Fall 2020 - HIST 400 D100
Class Number: 3404
Delivery Method: Remote
An advanced seminar on historical methods. Focuses on the identification and analysis of sources in preparation for writing the honours essay.
Historians are researchers, readers & writers. We are also humans with our own interests, beliefs, politics, personal, and scholarly life stories, and trajectories. In this remote seminar required for students pursuing an Honours degree, we will consider a variety of ways that historians track down, interpret, and respond to sources while working on a set of practical skills that will help you as you work towards the eventual completion of Honours thesis in History.
Skills we’ll be working on in this course
In this upper-division Honours seminar, you will develop your skills in the following areas:
- research: by working with a range of primary and secondary sources across different media
- critical reading: by exploring and responding to scholarly argument and interpretation
- writing: by completing a series of assignments focused on historical methods and the subject/themes of your own research
- oral communication +: by engaging in group discussion and presentations during online synchronous class sessions, as well as sharing images, audio and video recordings remotely
- online literacy: by exploring and learning to use a range of tools/resources available to historians
- Seminar participation (synchronous & asynchronous) 20%
- Short essays (3 x 15%) 45%
- Zotero research bibliography 10%
- Research proposal assignment (completed in stages) 25%
Required course materials will be accessible in electronic form and available online, via the SFU Library website, or our Canvas course site.
ACADEMIC INTEGRITY: YOUR WORK, YOUR SUCCESS
SFU’s Academic Integrity web site http://www.sfu.ca/students/academicintegrity.html is filled with information on what is meant by academic dishonesty, where you can find resources to help with your studies and the consequences of cheating. Check out the site for more information and videos that help explain the issues in plain English.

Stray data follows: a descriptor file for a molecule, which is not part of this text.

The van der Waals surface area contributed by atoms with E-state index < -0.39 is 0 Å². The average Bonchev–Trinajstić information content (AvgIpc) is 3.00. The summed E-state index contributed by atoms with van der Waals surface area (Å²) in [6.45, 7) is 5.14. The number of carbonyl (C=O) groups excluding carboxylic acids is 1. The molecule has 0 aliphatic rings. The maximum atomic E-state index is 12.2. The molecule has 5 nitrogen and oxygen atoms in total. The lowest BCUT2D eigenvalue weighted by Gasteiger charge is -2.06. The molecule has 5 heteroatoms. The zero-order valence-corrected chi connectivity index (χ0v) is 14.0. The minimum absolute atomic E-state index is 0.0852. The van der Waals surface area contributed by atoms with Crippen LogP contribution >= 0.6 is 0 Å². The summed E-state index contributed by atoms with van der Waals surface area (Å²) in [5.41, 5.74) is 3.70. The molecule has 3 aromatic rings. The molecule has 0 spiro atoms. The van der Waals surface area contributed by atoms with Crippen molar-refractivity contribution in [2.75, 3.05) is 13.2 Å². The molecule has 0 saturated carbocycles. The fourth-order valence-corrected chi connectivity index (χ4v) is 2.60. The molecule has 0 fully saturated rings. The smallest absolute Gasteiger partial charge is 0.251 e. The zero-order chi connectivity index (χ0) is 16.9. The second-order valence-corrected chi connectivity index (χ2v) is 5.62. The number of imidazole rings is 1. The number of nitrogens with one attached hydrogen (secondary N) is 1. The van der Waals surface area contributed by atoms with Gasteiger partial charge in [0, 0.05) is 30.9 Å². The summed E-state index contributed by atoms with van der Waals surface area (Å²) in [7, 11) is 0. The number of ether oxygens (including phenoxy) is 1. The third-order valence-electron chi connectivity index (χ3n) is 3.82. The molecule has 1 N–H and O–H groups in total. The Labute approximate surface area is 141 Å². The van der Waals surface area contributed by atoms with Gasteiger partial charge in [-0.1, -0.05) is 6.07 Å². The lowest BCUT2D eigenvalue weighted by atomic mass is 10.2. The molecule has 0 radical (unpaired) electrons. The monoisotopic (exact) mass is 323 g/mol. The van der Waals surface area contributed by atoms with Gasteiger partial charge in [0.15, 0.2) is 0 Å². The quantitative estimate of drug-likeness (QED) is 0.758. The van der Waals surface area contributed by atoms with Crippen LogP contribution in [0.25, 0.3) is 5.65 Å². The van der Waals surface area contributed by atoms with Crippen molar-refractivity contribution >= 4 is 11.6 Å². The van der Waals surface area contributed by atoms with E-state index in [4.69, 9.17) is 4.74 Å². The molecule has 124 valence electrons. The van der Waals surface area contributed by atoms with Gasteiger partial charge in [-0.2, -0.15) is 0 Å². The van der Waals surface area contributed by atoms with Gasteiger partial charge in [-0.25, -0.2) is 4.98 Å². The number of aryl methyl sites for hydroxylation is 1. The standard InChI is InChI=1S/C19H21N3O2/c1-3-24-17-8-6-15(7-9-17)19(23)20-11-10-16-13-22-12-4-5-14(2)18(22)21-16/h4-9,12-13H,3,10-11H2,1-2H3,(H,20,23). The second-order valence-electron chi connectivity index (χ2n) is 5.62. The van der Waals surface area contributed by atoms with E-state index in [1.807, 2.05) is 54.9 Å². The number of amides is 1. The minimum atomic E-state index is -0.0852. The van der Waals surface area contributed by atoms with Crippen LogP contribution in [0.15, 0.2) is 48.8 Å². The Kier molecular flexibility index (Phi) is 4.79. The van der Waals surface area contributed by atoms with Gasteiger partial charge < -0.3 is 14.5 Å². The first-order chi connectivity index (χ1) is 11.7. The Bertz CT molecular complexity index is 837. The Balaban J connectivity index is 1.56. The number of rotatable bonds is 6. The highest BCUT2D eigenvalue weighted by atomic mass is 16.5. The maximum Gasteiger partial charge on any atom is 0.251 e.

Each student is responsible for his or her conduct as it affects the University community. Academic dishonesty, in whatever form, is ultimately destructive of the values of the University. Furthermore, it is unfair and discouraging to the majority of students who pursue their studies honestly. Scholarly integrity is required of all members of the University. http://www.sfu.ca/policies/gazette/student/s10-01.html
TEACHING AT SFU IN FALL 2020
Teaching at SFU in fall 2020 will be conducted primarily through remote methods. There will be in-person course components in a few exceptional cases where this is fundamental to the educational goals of the course. Such course components will be clearly identified at registration, as will course components that will be “live” (synchronous) vs. at your own pace (asynchronous). Enrollment acknowledges that remote study may entail different modes of learning, interaction with your instructor, and ways of getting feedback on your work than may be the case for in-person classes. To ensure you can access all course materials, we recommend you have access to a computer with a microphone and camera, and the internet. In some cases your instructor may use Zoom or other means requiring a camera and microphone to invigilate exams. If proctoring software will be used, this will be confirmed in the first week of class.Students with hidden or visible disabilities who believe they may need class or exam accommodations, including in the current context of remote learning, are encouraged to register with the SFU Centre for Accessible Learning (email@example.com or 778-782-3112).